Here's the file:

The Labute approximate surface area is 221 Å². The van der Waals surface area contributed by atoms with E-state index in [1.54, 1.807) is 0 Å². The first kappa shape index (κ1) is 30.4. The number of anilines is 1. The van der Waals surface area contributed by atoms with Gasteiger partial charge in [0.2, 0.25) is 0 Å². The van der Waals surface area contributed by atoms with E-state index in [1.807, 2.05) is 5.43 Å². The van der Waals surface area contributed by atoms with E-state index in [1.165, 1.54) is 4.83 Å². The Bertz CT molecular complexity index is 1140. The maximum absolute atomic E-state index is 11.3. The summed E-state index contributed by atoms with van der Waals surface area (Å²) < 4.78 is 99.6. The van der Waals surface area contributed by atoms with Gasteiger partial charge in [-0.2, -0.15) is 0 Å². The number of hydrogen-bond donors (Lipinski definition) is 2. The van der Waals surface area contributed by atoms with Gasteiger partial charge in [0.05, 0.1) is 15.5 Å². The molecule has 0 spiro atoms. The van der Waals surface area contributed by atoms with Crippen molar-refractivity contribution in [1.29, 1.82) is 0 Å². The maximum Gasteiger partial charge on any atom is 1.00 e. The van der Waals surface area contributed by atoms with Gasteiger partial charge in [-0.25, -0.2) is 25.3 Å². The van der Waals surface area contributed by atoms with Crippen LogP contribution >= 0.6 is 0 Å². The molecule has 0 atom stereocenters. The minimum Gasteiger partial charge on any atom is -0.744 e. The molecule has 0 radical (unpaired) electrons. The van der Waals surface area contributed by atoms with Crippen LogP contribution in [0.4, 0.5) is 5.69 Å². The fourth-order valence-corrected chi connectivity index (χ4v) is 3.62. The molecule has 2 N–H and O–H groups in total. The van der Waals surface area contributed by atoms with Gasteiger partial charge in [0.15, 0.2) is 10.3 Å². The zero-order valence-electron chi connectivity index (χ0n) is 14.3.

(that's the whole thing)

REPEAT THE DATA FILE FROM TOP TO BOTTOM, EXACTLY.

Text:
The Labute approximate surface area is 221 Å². The van der Waals surface area contributed by atoms with E-state index in [1.54, 1.807) is 0 Å². The first kappa shape index (κ1) is 30.4. The number of anilines is 1. The van der Waals surface area contributed by atoms with Gasteiger partial charge in [0.2, 0.25) is 0 Å². The van der Waals surface area contributed by atoms with E-state index in [1.807, 2.05) is 5.43 Å². The van der Waals surface area contributed by atoms with E-state index in [1.165, 1.54) is 4.83 Å². The Bertz CT molecular complexity index is 1140. The maximum absolute atomic E-state index is 11.3. The summed E-state index contributed by atoms with van der Waals surface area (Å²) < 4.78 is 99.6. The van der Waals surface area contributed by atoms with Gasteiger partial charge in [-0.2, -0.15) is 0 Å². The number of hydrogen-bond donors (Lipinski definition) is 2. The van der Waals surface area contributed by atoms with Gasteiger partial charge in [0.05, 0.1) is 15.5 Å². The molecule has 0 spiro atoms. The van der Waals surface area contributed by atoms with Crippen molar-refractivity contribution in [1.29, 1.82) is 0 Å². The maximum Gasteiger partial charge on any atom is 1.00 e. The van der Waals surface area contributed by atoms with Gasteiger partial charge in [-0.25, -0.2) is 25.3 Å². The van der Waals surface area contributed by atoms with Crippen LogP contribution >= 0.6 is 0 Å². The molecule has 0 atom stereocenters. The minimum Gasteiger partial charge on any atom is -0.744 e. The molecule has 0 radical (unpaired) electrons. The van der Waals surface area contributed by atoms with Crippen LogP contribution in [0.4, 0.5) is 5.69 Å². The fourth-order valence-corrected chi connectivity index (χ4v) is 3.62. The molecule has 2 N–H and O–H groups in total. The van der Waals surface area contributed by atoms with Gasteiger partial charge in [0.15, 0.2) is 10.3 Å². The zero-order valence-electron chi connectivity index (χ0n) is 14.3.